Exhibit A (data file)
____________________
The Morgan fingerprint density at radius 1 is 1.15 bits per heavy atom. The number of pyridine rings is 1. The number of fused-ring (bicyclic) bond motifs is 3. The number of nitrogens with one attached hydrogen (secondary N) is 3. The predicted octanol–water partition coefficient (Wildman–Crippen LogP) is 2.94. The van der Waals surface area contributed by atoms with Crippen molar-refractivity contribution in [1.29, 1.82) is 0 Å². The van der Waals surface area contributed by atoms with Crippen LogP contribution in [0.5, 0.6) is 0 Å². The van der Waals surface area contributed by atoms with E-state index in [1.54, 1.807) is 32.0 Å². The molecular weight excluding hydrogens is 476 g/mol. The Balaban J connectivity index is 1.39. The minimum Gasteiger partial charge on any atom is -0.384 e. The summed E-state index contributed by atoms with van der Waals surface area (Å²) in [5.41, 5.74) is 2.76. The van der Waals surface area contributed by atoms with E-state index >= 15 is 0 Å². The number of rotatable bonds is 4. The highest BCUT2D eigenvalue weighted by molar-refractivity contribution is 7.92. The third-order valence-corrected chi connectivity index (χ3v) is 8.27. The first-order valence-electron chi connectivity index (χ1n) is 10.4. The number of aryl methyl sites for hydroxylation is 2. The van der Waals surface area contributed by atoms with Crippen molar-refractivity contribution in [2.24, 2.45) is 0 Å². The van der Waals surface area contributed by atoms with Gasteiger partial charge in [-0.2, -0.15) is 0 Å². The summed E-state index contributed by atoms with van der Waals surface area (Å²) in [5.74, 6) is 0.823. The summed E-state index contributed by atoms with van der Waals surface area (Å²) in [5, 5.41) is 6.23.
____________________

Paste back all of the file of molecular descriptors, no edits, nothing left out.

The Morgan fingerprint density at radius 1 is 1.15 bits per heavy atom. The number of pyridine rings is 1. The number of fused-ring (bicyclic) bond motifs is 3. The number of nitrogens with one attached hydrogen (secondary N) is 3. The predicted octanol–water partition coefficient (Wildman–Crippen LogP) is 2.94. The van der Waals surface area contributed by atoms with Crippen molar-refractivity contribution in [1.29, 1.82) is 0 Å². The van der Waals surface area contributed by atoms with Crippen LogP contribution in [0.5, 0.6) is 0 Å². The van der Waals surface area contributed by atoms with E-state index in [1.54, 1.807) is 32.0 Å². The molecular weight excluding hydrogens is 476 g/mol. The Balaban J connectivity index is 1.39. The minimum Gasteiger partial charge on any atom is -0.384 e. The summed E-state index contributed by atoms with van der Waals surface area (Å²) in [5.41, 5.74) is 2.76. The van der Waals surface area contributed by atoms with E-state index >= 15 is 0 Å². The number of rotatable bonds is 4. The highest BCUT2D eigenvalue weighted by molar-refractivity contribution is 7.92. The third-order valence-corrected chi connectivity index (χ3v) is 8.27. The first-order valence-electron chi connectivity index (χ1n) is 10.4. The number of aryl methyl sites for hydroxylation is 2. The van der Waals surface area contributed by atoms with Crippen molar-refractivity contribution in [2.24, 2.45) is 0 Å². The van der Waals surface area contributed by atoms with Gasteiger partial charge in [-0.2, -0.15) is 0 Å². The summed E-state index contributed by atoms with van der Waals surface area (Å²) in [5.74, 6) is 0.823. The summed E-state index contributed by atoms with van der Waals surface area (Å²) in [5, 5.41) is 6.23.